January 11, 2010

How Adobe (and others) got everything wrong initially


Pyra was started to build a project-management app, not Blogger. Flickr’s company was building a game. eBay was going to sell auction software. Initial assumptions are almost always wrong.

From Ten Rules For Web Startups. [Via]

I’ve heard Drs. Warnock & Geschke talk about how they started Adobe with the intention of selling printing hardware, and how they shopped this idea around and around until they finally agreed to do what customers wanted: just sell them the software. They depict it as something of a forehead-slapping moment that changed everything.

Tangentially related: I’ve mentioned it previously, but I always like this anecdote:

The hands-on nature of the startup was communicated to everyone the company brought onboard. For years, Warnock and Geschke hand-delivered a bottle of champagne or cognac and a dozen roses to a new hire’s house. The employee arrived at work to find hammer, ruler, and screwdriver on a desk, which were to be used for hanging up shelves, pictures, and so on.

“From the start we wanted them to have the mentality that everyone sweeps the floor around here,” says Geschke, adding that while the hand tools may be gone, the ethic persists today.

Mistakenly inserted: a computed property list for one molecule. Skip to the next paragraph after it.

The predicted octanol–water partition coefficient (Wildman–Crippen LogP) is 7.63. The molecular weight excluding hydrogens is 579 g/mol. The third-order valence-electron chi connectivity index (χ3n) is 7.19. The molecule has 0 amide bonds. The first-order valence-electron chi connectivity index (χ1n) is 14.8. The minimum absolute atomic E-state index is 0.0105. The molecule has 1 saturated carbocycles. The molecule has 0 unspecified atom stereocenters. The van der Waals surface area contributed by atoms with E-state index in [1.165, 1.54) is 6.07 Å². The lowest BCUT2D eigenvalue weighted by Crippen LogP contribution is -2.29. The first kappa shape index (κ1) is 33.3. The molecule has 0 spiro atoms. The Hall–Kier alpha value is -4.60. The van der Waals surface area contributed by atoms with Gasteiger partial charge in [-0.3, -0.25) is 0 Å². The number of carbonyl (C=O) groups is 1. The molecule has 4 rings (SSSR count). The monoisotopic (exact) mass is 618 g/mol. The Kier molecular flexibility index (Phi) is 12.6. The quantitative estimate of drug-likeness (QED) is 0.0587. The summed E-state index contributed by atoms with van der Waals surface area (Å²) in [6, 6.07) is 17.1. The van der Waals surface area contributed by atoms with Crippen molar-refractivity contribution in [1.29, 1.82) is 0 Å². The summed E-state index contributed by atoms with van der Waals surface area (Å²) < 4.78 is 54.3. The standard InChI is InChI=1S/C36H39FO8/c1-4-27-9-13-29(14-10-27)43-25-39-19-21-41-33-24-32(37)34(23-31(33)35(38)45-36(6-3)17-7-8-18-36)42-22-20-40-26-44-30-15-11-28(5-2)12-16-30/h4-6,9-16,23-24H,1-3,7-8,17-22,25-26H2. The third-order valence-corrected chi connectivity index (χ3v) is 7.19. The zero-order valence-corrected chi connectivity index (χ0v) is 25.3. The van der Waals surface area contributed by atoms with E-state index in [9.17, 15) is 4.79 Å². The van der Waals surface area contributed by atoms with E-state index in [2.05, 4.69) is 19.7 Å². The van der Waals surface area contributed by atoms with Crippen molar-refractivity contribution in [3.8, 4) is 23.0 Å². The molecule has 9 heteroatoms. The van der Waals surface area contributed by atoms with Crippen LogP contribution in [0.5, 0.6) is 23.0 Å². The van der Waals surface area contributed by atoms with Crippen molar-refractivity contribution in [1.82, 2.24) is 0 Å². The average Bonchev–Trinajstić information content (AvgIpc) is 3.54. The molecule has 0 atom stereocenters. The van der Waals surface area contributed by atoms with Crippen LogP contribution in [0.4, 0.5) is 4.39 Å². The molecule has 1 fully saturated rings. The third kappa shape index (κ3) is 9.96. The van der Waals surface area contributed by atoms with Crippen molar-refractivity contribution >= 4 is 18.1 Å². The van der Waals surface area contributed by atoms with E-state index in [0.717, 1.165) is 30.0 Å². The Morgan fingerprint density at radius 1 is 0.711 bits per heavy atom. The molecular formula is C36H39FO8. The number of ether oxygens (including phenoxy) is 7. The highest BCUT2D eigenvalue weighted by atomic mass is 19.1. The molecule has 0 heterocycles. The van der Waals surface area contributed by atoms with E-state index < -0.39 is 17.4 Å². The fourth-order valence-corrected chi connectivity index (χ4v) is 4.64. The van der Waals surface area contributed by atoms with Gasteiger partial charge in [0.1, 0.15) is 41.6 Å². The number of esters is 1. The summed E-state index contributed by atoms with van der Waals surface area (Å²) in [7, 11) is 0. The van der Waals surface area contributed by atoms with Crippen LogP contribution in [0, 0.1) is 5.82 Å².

From Inside the Publishing Revolution.

Posted by John Nack at 11:18 AM on January 11, 2010


  • kramer — 1:56 PM on January 11, 2010

    This of course is bigger than just web companies. Nintendo originally created playing cards.

  • Tink — 3:35 PM on January 11, 2010

    They put up the shelves for ya nowadays? ;)

  • diamondtearz — 8:10 AM on January 12, 2010

    I think that youtube started as a video dating site (that’s the rumor)

  • Matt — 1:14 PM on January 12, 2010

    “…adding that while the hand tools may be gone, the ethic persists today.”
    If the hand tools are gone, I’m not sure the ethic really does persist today.

  • ZioRiP — 7:20 AM on January 19, 2010

    According to me Adobe still gets everything wrong…
    Adobe Systems in Italy sells a product that doesn’t work as good as the one in English, they don’t offer any assistance to their customers and propose them to BUY the upgrade of the software in which they assess to have solved the problems (which is not really true)… and in the meantime we PAY…
    As far as I see when an Italian unsatisfied customer contacts adobe in USA (or its chief developer of Photoshop) the situation doesn’t change that much…

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